The art news in brief this week.

1. A study has revealed that Damien Hirsts’ notorious tanks of animals in formaldehyde may have been leaking a toxic gas. The journal publishing these findings, Analytic Methods, has revealed that the two sculptures leaking the most amount of gas are Away from the Flock and Mother and Child (Divided) – the exact level of the gas detected around Mother and Child (Divided) was not written in the journal’s article. The study has been led by Pier Giorgio Righetti at the Politecnico di Milano in Italy. Righetti said the research "was intended to test the uses of a new sensor for measuring formaldehyde fumes and we do not believe that our findings suggest any risk to visitors at Tate Modern". Click here to read more on this story.

2. Os Gemeos (the two Portuguese street artists and brothers) have created their first mural in Italy. The large-scale mural is that of a train jumper and has been commissioned by the Pirelli HangarBicocca, a contemporary art museum in Milan. The mural has been titled Efêmero (which translates as Ephemeral) and harks back to when the building was used to build trains during the 20th century. (via Street Art News)

3. According to Italian art detective Silvano Vinceti, the portrait of Mona Lisa (which hangs in the Louvre in Paris) is not just that of the wife of a wealthy cloth merchant as has often been reputed, but an amalgamation of this woman – Lisa del Giocondo also known as Lisa Gherardini – and, reportedly, Gian Giacomo Caprotti, often known by his nickname, Salai – little Devil. Caprotti appeared in a number of Da Vinci’s paintings as a model, in a portrait of St John the Baptist, and the erotic The Incarnate Angel. Though other experts dispute this revelation, Mr Vinceti told The Telegraph: “The Mona Lisa is androgynous – half man and half woman. The painting was based on two models. The first was Lisa Gherardini and the second was Salai, Leonardo’s apprentice.” It would certainly explain ‘her’ air of mystery… (via The Telegraph)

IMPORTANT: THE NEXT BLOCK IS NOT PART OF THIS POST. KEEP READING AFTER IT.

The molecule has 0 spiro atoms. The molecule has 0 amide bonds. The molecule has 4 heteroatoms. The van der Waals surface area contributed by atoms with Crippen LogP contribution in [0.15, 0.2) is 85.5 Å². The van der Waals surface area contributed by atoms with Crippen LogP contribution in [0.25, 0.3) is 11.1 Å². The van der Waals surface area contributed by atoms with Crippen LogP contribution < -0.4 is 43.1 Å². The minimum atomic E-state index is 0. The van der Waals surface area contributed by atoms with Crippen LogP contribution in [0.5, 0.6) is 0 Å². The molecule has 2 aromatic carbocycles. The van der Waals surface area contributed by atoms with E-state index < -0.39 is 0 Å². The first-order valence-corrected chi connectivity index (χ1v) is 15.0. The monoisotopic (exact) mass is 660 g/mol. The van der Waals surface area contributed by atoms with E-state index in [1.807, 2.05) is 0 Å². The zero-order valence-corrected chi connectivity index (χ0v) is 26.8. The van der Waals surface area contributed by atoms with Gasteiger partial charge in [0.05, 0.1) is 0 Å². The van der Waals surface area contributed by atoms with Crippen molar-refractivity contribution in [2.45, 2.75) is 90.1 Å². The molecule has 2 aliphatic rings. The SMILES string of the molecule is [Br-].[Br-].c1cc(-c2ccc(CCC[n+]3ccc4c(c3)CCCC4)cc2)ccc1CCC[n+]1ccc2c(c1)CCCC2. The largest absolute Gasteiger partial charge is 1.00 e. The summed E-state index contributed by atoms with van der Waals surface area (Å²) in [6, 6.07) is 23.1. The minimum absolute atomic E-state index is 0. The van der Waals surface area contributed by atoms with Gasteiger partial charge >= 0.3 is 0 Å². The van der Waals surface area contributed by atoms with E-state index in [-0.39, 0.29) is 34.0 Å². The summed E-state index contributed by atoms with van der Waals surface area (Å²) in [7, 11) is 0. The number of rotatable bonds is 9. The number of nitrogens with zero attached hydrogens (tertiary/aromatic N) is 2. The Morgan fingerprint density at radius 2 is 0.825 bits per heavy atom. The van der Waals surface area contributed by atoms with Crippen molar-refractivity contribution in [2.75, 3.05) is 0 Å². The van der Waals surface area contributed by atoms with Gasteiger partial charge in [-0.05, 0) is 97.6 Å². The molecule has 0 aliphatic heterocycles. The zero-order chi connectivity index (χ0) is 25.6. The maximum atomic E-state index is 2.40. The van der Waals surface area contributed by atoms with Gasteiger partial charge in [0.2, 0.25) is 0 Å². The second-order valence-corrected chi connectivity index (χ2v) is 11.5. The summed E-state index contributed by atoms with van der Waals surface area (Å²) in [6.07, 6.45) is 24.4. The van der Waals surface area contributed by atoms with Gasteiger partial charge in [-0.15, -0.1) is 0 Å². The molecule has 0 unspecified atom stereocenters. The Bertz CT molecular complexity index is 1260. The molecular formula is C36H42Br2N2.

4. It’s been announced by the National Gallery that J.M.W Turner’s The Fighting Temeraire tugged to her last Berth to be broken up (1839) (pictured) will appear on a new £20 note. The painting, which was voted in a BBC Radio 4 poll as the ‘Greatest Painting in Britain’, was of great personal importance to Turner, who did not sell it in his lifetime; and rather bequeathed it to the nation after his death. The note will begin circulation in 2020 and will also featured a self-portrait of Turner from the Tate Britain and quote of his,  “Light is therefore colour.” (via Art Daily)

5. Controversial paintings, reportedly by Francis Bacon, are being sold by the Herrick Gallery in London. The ten works have been rejected as fakes by Bacon’s first catalogue raisonné, which will be published by the artist's estate in June. The 10 works being sold, include two pastels priced respectively at £795,000 ($1.1 million) and eight drawings. Martin Harrison, author of the catalogue raisonné, has entirely rejected the authenticity of six of the drawings already in 2012, saying: “[These works are] pastiches, or even parodies, and profoundly disrespectful of Bacon's authentic body of work," he told a Cambridge court. (via Art Net)